Making the Past Present

The Book of Shmos is a fundamentally important text for the Jewish people. Beginning with the narrative of our people’s ordeal of slavery, it describes Moshe’s emergence as a leader, the miracles of the exodus, the giving of the Torah, the sin of the Golden Calf, and the construction of the Sanctuary.

These events are not merely points of history, but eternally vital concepts in our Divine service. We are concerned not with stories of the past, but with spiritual dynamics of contemporary relevance.

Likkutei Sichos1 serves as an invaluable guide for developing insights regarding these subjects. A collection of the edited talks of the Lubavitcher Rebbe, it probes beneath the surface of the Torah’s narrative and provides for a multidimensional process of understanding.

A Team Effort

The translation of a book of this type requires the involvement of many people. The full list of all those who contributed is too long to mention, but notice should be made of the following: Eliyahu Touger who was responsible for the translation, Gershom Gale who did the editing, Rabbi Aharon Leib Raskin who annotated the sources and checked the authenticity of the translation, Yosef Yitzchok Turner who provided the layout and topography, Uri Kaploun who was always available for counsel and direction, and Rabbi Yonah Avtzon, Director of Sichos In English, who supervised every phase of the project’s development.

Making the Future Present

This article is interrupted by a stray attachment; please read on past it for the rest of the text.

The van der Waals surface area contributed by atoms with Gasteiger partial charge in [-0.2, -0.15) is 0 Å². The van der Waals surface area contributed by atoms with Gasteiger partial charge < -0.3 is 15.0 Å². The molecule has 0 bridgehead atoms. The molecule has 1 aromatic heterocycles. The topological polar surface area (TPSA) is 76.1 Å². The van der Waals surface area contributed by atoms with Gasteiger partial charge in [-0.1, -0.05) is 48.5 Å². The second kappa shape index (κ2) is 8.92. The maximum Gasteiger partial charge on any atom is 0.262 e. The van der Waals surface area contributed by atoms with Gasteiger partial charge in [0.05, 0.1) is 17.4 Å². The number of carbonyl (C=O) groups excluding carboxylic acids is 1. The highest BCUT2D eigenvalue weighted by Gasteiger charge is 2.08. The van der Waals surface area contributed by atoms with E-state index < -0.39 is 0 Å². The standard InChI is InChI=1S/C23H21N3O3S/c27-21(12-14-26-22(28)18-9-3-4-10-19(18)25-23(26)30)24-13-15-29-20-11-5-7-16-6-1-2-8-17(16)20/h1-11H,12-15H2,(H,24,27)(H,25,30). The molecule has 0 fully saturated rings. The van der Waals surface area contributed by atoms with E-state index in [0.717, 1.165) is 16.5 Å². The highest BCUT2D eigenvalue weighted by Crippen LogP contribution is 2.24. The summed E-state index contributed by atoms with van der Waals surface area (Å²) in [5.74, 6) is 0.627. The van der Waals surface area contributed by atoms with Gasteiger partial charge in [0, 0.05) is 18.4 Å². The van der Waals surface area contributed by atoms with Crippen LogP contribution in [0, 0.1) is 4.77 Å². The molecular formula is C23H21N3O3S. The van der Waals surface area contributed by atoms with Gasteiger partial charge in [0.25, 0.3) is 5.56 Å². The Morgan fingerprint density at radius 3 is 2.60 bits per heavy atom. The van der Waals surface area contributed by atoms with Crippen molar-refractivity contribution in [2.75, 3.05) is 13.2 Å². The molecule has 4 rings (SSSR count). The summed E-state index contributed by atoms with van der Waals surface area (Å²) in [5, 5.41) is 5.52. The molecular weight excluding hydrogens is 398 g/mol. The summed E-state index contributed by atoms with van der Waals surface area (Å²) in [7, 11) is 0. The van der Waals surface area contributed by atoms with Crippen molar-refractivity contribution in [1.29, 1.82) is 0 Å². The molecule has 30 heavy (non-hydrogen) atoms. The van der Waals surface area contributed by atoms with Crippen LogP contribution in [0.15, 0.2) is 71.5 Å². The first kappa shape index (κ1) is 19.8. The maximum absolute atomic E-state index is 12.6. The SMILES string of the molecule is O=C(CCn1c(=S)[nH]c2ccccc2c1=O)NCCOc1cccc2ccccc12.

The prophet teaches:2 “As in the days of your exodus from Egypt, I will show [the people] wonders,” for the Future Redemption will follow the paradigm of our people’s first emergence from slavery. In that vein, the events described in the book of Shmos are all foreshadowings of our people’s ultimate Redemption, when we will again leave exile, receive Mashiach’s Torah insights, and build the Third Beis HaMikdash.

From the beginning of his nesius, the Rebbe saw the mission of our generation as completing all the Divine service required in the era of the exile and preparing for the advent of the Era of the Redemption. And thus in this generation, the Book of Shmos and the deeper dimension of its teachings, has a unique pertinence.

May the study of the Rebbe’s teachings enable us to appreciate that pertinence and encourage us all to take our part in shouldering the mission of spiritual purpose which the Rebbe taught. And may this in turn lead to overtly apparent good and blessing, including the ultimate blessing, the coming of the Redemption, and the fulfillment of the prophecy,3 “And those who repose in the dust will arise and sing,” with the Rebbe at our head “and he will redeem us.”

Sichos In English

10 Shvat, 5756